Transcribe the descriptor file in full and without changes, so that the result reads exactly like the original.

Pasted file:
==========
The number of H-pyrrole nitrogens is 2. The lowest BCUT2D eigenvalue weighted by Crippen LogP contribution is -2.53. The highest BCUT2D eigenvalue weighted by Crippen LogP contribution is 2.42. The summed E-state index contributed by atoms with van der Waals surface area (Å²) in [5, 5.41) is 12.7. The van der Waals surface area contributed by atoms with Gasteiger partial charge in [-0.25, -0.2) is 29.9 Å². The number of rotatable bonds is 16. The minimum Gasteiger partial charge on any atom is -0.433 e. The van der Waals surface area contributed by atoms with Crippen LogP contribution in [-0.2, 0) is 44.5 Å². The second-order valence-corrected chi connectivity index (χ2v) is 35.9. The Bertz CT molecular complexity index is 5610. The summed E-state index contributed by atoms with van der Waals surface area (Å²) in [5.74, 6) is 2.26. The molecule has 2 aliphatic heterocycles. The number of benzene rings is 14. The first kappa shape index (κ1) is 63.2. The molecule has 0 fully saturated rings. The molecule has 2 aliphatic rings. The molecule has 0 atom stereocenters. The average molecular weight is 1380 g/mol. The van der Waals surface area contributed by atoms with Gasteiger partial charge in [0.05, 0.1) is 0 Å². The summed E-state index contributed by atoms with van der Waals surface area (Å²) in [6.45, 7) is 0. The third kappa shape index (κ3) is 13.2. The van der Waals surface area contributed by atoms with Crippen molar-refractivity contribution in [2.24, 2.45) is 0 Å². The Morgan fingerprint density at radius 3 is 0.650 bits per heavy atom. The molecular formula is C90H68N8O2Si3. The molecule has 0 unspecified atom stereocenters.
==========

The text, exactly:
The number of H-pyrrole nitrogens is 2. The lowest BCUT2D eigenvalue weighted by Crippen LogP contribution is -2.53. The highest BCUT2D eigenvalue weighted by Crippen LogP contribution is 2.42. The summed E-state index contributed by atoms with van der Waals surface area (Å²) in [5, 5.41) is 12.7. The van der Waals surface area contributed by atoms with Gasteiger partial charge in [-0.25, -0.2) is 29.9 Å². The number of rotatable bonds is 16. The minimum Gasteiger partial charge on any atom is -0.433 e. The van der Waals surface area contributed by atoms with Crippen LogP contribution in [-0.2, 0) is 44.5 Å². The second-order valence-corrected chi connectivity index (χ2v) is 35.9. The Bertz CT molecular complexity index is 5610. The summed E-state index contributed by atoms with van der Waals surface area (Å²) in [5.74, 6) is 2.26. The molecule has 2 aliphatic heterocycles. The number of benzene rings is 14. The first kappa shape index (κ1) is 63.2. The molecule has 0 fully saturated rings. The molecule has 2 aliphatic rings. The molecule has 0 atom stereocenters. The average molecular weight is 1380 g/mol. The van der Waals surface area contributed by atoms with Gasteiger partial charge in [0.05, 0.1) is 0 Å². The summed E-state index contributed by atoms with van der Waals surface area (Å²) in [6.45, 7) is 0. The third kappa shape index (κ3) is 13.2. The van der Waals surface area contributed by atoms with Crippen molar-refractivity contribution in [2.24, 2.45) is 0 Å². The Morgan fingerprint density at radius 3 is 0.650 bits per heavy atom. The molecular formula is C90H68N8O2Si3. The molecule has 0 unspecified atom stereocenters.